Residential school settlement about more than money 

Class action settlement an ‘opportunity for survivors to come to terms with what happened’

In the next few months, compensation cheques for former First Nation students who attended residential schools will start to roll into the Mount Currie community as part of the Canada-wide Indian Residential School Settlement Agreement.

But for many former students, the settlement represents much more than money in the bank.

Some see it as closure to the horrific experiences they endured at these schools, which were run by churches and funded by the federal government from 1870 to the mid-1970s to “take the Indian out of the Indian”, as former grand chief Matthew Coon Come once said. For others, the settlement has resurrected memories of physical and sexual abuse that have been suppressed for decades.

“Some of them came and sat in my office and in 20 seconds they were just in tears, because it is something more to them than just a piece of paper,” said Frank Wallace, a drug and alcohol counsellor in Mount Currie who has been working with many former students on the settlement applications.

“It is a scary thing for them to finally let it out of the bag. We have to be very aware that they are very sensitive in dealing with it. And we have to deal with them the best we know how to get them to start to live today without having to cry every night or sit at home worried,” he said.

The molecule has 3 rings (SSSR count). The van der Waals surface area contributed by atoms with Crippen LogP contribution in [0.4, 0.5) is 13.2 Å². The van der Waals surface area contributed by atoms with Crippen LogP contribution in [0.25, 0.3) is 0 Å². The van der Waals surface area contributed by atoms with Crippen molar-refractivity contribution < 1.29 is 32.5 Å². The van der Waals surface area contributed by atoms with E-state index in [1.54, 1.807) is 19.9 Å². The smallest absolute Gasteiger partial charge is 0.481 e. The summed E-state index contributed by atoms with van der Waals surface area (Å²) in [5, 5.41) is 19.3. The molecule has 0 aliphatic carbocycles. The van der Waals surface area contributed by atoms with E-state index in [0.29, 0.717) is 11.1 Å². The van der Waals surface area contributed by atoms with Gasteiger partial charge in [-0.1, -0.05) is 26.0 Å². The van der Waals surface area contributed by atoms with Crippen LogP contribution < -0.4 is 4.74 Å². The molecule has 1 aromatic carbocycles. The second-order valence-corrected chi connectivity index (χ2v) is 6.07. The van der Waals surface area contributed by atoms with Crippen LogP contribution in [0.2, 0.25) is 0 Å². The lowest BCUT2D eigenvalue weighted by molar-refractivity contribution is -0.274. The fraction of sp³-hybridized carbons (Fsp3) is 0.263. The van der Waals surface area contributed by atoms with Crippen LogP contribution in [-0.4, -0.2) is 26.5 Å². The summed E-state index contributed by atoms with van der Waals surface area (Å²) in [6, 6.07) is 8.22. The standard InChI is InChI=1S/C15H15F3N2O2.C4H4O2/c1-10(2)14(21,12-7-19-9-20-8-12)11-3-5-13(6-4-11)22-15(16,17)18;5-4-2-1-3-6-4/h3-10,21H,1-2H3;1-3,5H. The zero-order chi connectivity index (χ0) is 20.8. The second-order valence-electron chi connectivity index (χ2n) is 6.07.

The Indian Residential School Settlement is the largest class action settlement in Canadian history. It involves $1.9 billion that the government is making available in lump-sum payments to former students in recognition of the horrific experiences endured while attending these schools.

Each survivor who applies will receive $10,000 for the first year they attended, and $3,000 for every subsequent year. The average payment is expected to be around $28,000.

Wallace, who also attended a residential school, said prior to the agreement most survivors did not openly talk about their experiences.

“They’ve told family members or friends briefly, okay. But when questioned somewhat, they say, ‘Oh I told my brother,’ or ‘I told my husband’. That was it. And nothing more was said. Because they just don’t want anybody else to know,” said Wallace.

“They are reluctant to come into my office, because they don’t want to be heard. They don’t want their story out there. But some of them have come forward and told their stories of their sexual abuse and other traumas,” he said, adding that some survivors are too afraid to fill out the paper work.


Subscribe to this thread:

Add a comment

Readers also liked…

Latest in Whistler

More by Claire Piech

© 1994-2016 Pique Publishing Inc., Glacier Community Media

- Website powered by Foundation